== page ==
dc.description.abstractBackground and Aims: Liver has been a target organ for gene therapy as it plays a central role in metabolism and production of serum proteins. Many metabolic disorders result from a deficiency of liver-derived protein products. In transplantation settings, modulation of the immune responses caused by CTLA4Ig protein has been shown to be an attractive direction. In this study, we investigated the efficacy of hepatocyte transduction via introduction of the exogenous CTLA4Ig gene to the rat liver graft by retrovirus vector, and examined the presence of target serum protein after gene transfers. Methods: We constructed a replication defective retroviral vector that contained the CTLA4Ig gene. The liver graft regeneration index was first examined by 5-bromo-2-deoxyuridine, Ki-67 and proliferating cell nuclear antigen antibodies to determine the optimal time of gene transduction. The liver graft was then perfused with the retroviral vector, and animals were killed at constant time points to examine for the presence of CTLA4 protein in the graft and peripheral blood. Results: CTLA4 protein was detected on postoperative days 5, 9 and 14, with liver graft tissue transduction indexes of 7.2, 10.9 and 1.8, respectively. Blood protein levels were at 151.6, 26.5 and 21.4 ρg/mL, respectively. A transduction index reaching 22.1 was observed in the graft with the most rapid liver regeneration. Conclusions: We had established the gene delivery model in rat with auxiliary partial liver transplantation. Expression of the exogenous gene delivered by retrovirus was demonstrated in the liver with secretion of diffusible protein in the bloodstream. The present study provides important information for gene transfer using the liver to produce the target protein in situ and as serum protein. This will also be applicable to the treatment of other metabolic diseases. © 2002 Blackwell Publishing Asia Pty Ltd.en_HK
dc.languageengen_HK
dc.publisherWiley-Blackwell Publishing Asia. The Journal's web site is located at http://www.blackwellpublishing.com/journals/JGHen_HK
dc.relation.ispartofJournal of Gastroenterology and Hepatologyen_HK
dc.subjectCTLA4Igen_HK
dc.subjectGene therapyen_HK
dc.subjectGene transfer techniquesen_HK
dc.subjectLiver transplantationen_HK
dc.subjectRetrovirusen_HK
dc.titleLiver as an ideal target for gene therapy: Expression of CTLA4Ig by retroviral gene transferen_HK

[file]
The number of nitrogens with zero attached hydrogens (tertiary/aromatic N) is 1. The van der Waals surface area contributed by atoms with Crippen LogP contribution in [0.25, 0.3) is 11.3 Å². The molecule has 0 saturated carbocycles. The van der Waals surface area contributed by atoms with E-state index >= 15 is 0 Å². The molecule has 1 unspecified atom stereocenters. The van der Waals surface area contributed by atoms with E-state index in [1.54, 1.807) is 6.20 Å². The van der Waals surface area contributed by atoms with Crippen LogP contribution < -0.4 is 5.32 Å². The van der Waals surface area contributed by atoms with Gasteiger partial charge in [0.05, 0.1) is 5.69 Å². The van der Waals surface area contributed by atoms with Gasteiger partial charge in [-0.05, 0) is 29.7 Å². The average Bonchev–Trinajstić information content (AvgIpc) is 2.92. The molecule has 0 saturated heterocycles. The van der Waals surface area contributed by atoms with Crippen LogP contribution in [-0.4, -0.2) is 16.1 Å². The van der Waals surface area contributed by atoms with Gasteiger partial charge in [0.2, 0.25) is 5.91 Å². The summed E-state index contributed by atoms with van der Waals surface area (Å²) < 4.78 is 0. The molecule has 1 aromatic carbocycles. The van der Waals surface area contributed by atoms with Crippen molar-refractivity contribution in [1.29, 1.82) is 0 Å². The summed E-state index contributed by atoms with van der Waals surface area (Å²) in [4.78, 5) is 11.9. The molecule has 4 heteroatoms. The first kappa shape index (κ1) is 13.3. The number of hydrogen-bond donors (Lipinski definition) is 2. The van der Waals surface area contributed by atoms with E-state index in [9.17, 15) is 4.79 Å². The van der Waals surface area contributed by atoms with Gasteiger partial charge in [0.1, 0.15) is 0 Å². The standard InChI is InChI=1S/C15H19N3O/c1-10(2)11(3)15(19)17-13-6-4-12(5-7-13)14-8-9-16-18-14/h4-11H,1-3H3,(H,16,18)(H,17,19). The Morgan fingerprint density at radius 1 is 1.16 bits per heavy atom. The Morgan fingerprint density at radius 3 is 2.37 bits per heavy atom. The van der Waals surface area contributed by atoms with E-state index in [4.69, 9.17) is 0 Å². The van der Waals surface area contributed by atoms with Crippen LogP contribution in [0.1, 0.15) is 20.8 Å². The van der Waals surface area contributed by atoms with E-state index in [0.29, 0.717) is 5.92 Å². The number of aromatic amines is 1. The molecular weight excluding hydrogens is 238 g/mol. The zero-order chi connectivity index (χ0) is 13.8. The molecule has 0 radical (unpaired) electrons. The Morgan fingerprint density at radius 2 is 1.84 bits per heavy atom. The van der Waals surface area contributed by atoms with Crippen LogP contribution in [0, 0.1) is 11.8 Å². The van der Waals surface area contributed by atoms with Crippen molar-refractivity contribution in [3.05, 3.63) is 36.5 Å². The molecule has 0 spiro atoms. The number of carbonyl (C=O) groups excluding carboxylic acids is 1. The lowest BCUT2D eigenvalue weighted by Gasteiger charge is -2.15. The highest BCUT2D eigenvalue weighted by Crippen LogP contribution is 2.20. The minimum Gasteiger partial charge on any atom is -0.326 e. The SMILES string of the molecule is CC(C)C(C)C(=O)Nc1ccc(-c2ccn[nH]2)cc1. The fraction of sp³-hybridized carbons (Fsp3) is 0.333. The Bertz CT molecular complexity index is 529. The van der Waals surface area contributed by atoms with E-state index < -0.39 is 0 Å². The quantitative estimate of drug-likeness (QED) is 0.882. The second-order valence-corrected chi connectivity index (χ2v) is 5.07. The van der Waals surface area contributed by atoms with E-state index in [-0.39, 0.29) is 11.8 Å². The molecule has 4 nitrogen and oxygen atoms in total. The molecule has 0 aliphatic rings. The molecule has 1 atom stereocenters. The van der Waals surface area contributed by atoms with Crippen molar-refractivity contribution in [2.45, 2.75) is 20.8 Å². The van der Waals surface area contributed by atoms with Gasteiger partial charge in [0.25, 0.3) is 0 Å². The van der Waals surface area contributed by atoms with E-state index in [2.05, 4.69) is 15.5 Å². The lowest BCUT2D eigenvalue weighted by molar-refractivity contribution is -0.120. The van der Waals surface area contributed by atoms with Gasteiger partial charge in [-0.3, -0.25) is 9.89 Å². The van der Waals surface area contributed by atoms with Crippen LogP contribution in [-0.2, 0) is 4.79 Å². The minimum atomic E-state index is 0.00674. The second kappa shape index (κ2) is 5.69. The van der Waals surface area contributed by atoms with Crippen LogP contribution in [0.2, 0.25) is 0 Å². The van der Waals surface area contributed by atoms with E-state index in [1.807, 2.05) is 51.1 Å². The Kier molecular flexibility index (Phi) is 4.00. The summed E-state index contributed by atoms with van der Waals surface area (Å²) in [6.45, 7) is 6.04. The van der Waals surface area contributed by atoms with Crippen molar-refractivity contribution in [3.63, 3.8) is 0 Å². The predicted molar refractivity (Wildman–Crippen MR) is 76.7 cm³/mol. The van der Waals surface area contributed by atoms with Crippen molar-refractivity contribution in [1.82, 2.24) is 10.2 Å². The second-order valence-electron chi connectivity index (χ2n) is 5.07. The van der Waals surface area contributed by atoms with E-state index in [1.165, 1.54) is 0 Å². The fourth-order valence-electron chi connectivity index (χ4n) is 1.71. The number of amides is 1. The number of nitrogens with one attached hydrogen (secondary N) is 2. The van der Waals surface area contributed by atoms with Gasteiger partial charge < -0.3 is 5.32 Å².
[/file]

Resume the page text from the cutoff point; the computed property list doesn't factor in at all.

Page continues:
dc.typeArticleen_HK
dc.identifier.openurlhttp://library.hku.hk:4550/resserv?sid=HKU:IR&issn=0815-9319&volume=17 &issue=9&spage=1008&epage=1014&date=2002&atitle=Liver+as+an+ideal+target+for+gene+therapy:+expression+of+CTLA4Ig+by+retroviral+gene+transferen_HK
dc.identifier.emailCheung, ST: stcheung@hkucc.hku.hken_HK
dc.identifier.emailLuk, J: jmluk@hkucc.hku.hken_HK
dc.identifier.emailFan, ST: stfan@hku.hken_HK
dc.identifier.authorityCheung, ST=rp00457en_HK
dc.identifier.authorityLuk, J=rp00349en_HK
dc.identifier.authorityFan, ST=rp00355en_HK
dc.description.naturelink_to_subscribed_fulltext-
dc.identifier.doi10.1046/j.1440-1746.2002.02784.xen_HK
dc.identifier.pmid12167123-
dc.identifier.scopuseid_2-s2.0-0036379782en_HK
dc.identifier.hkuros82561en_HK
dc.relation.referenceshttp://www.scopus.com/mlt/select.url?eid=2-s2.0-0036379782&selection=ref&src=s&origin=recordpageen_HK
dc.identifier.volume17en_HK
dc.identifier.issue9en_HK
dc.identifier.spage1008en_HK
dc.identifier.epage1014en_HK
dc.identifier.isiWOS:000179400700013-
dc.publisher.placeAustraliaen_HK
dc.identifier.scopusauthoridCheung, ST=7202473497en_HK
dc.identifier.scopusauthoridTsui, TY=7006622455en_HK
dc.identifier.scopusauthoridWang, WL=7501756106en_HK
dc.identifier.scopusauthoridYang, ZF=14018809600en_HK
dc.identifier.scopusauthoridWong, SY=7404590342en_HK
dc.identifier.scopusauthoridIp, YC=36943517300en_HK
dc.identifier.scopusauthoridLuk, J=7006777791en_HK
dc.identifier.scopusauthoridFan, ST=7402678224en_HK